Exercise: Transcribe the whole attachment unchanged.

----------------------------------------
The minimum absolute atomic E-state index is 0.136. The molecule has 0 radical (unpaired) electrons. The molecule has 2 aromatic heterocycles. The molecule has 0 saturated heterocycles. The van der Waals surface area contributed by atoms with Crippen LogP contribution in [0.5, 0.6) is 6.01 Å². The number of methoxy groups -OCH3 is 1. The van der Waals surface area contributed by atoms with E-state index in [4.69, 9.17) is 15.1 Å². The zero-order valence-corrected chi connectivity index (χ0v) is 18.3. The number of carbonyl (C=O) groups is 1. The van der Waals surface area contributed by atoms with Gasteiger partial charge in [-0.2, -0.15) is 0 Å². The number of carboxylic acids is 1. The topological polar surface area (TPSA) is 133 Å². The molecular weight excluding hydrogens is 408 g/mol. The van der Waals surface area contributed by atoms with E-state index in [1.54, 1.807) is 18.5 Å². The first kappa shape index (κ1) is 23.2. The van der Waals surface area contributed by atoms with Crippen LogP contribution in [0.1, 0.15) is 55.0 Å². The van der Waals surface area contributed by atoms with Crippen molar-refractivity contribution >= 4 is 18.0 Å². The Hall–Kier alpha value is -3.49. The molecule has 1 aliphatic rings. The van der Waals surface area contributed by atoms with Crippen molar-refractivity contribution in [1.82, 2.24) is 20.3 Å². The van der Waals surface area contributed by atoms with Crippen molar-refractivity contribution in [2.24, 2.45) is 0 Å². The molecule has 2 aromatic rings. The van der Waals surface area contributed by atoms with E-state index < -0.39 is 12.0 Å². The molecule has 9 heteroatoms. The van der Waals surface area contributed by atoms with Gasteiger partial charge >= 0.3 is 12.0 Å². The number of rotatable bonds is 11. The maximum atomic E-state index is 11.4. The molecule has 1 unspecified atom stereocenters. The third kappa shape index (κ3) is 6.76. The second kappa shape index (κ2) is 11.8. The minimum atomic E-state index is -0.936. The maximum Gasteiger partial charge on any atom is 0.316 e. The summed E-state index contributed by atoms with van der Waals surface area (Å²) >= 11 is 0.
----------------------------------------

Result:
The minimum absolute atomic E-state index is 0.136. The molecule has 0 radical (unpaired) electrons. The molecule has 2 aromatic heterocycles. The molecule has 0 saturated heterocycles. The van der Waals surface area contributed by atoms with Crippen LogP contribution in [0.5, 0.6) is 6.01 Å². The number of methoxy groups -OCH3 is 1. The van der Waals surface area contributed by atoms with E-state index in [4.69, 9.17) is 15.1 Å². The zero-order valence-corrected chi connectivity index (χ0v) is 18.3. The number of carbonyl (C=O) groups is 1. The van der Waals surface area contributed by atoms with Gasteiger partial charge in [-0.2, -0.15) is 0 Å². The number of carboxylic acids is 1. The topological polar surface area (TPSA) is 133 Å². The molecular weight excluding hydrogens is 408 g/mol. The van der Waals surface area contributed by atoms with E-state index in [1.54, 1.807) is 18.5 Å². The first kappa shape index (κ1) is 23.2. The van der Waals surface area contributed by atoms with Crippen LogP contribution in [0.1, 0.15) is 55.0 Å². The van der Waals surface area contributed by atoms with Crippen molar-refractivity contribution >= 4 is 18.0 Å². The Hall–Kier alpha value is -3.49. The molecule has 1 aliphatic rings. The van der Waals surface area contributed by atoms with Crippen molar-refractivity contribution in [1.82, 2.24) is 20.3 Å². The van der Waals surface area contributed by atoms with Crippen molar-refractivity contribution in [2.24, 2.45) is 0 Å². The molecule has 2 aromatic rings. The van der Waals surface area contributed by atoms with E-state index < -0.39 is 12.0 Å². The molecule has 9 heteroatoms. The van der Waals surface area contributed by atoms with Gasteiger partial charge >= 0.3 is 12.0 Å². The number of rotatable bonds is 11. The maximum atomic E-state index is 11.4. The molecule has 1 unspecified atom stereocenters. The third kappa shape index (κ3) is 6.76. The second kappa shape index (κ2) is 11.8. The minimum atomic E-state index is -0.936. The maximum Gasteiger partial charge on any atom is 0.316 e. The summed E-state index contributed by atoms with van der Waals surface area (Å²) >= 11 is 0.